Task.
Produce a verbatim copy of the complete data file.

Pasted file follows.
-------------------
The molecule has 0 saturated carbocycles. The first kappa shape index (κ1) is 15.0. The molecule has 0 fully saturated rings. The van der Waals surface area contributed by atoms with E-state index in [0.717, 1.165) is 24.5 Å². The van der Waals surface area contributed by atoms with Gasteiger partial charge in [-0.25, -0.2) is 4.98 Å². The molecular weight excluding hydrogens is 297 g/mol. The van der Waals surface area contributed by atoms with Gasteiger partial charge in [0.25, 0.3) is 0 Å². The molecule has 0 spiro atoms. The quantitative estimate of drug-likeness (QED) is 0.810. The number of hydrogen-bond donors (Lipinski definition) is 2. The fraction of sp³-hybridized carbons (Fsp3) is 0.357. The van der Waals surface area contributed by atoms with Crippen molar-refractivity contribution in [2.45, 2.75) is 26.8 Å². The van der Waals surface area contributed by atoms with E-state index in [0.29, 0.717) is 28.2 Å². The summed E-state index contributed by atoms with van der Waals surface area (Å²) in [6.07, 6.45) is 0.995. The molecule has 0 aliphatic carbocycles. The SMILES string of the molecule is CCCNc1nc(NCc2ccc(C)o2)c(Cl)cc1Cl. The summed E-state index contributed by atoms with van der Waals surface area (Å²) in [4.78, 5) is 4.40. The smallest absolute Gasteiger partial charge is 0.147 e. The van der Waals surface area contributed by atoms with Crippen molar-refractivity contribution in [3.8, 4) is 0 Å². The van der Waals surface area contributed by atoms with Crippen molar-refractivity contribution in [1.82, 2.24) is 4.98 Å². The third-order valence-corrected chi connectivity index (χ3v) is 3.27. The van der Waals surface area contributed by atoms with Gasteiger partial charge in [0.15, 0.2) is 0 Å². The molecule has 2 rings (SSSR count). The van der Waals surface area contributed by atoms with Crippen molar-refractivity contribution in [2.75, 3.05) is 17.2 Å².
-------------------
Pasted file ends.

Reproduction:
The molecule has 0 saturated carbocycles. The first kappa shape index (κ1) is 15.0. The molecule has 0 fully saturated rings. The van der Waals surface area contributed by atoms with E-state index in [0.717, 1.165) is 24.5 Å². The van der Waals surface area contributed by atoms with Gasteiger partial charge in [-0.25, -0.2) is 4.98 Å². The molecular weight excluding hydrogens is 297 g/mol. The van der Waals surface area contributed by atoms with Gasteiger partial charge in [0.25, 0.3) is 0 Å². The molecule has 0 spiro atoms. The quantitative estimate of drug-likeness (QED) is 0.810. The number of hydrogen-bond donors (Lipinski definition) is 2. The fraction of sp³-hybridized carbons (Fsp3) is 0.357. The van der Waals surface area contributed by atoms with Crippen molar-refractivity contribution in [2.45, 2.75) is 26.8 Å². The van der Waals surface area contributed by atoms with E-state index in [0.29, 0.717) is 28.2 Å². The summed E-state index contributed by atoms with van der Waals surface area (Å²) in [6.07, 6.45) is 0.995. The molecule has 0 aliphatic carbocycles. The SMILES string of the molecule is CCCNc1nc(NCc2ccc(C)o2)c(Cl)cc1Cl. The summed E-state index contributed by atoms with van der Waals surface area (Å²) in [4.78, 5) is 4.40. The smallest absolute Gasteiger partial charge is 0.147 e. The van der Waals surface area contributed by atoms with Crippen molar-refractivity contribution in [3.8, 4) is 0 Å². The van der Waals surface area contributed by atoms with Crippen molar-refractivity contribution in [1.82, 2.24) is 4.98 Å². The third-order valence-corrected chi connectivity index (χ3v) is 3.27. The van der Waals surface area contributed by atoms with Gasteiger partial charge in [0.15, 0.2) is 0 Å². The molecule has 2 rings (SSSR count). The van der Waals surface area contributed by atoms with Crippen molar-refractivity contribution in [2.75, 3.05) is 17.2 Å².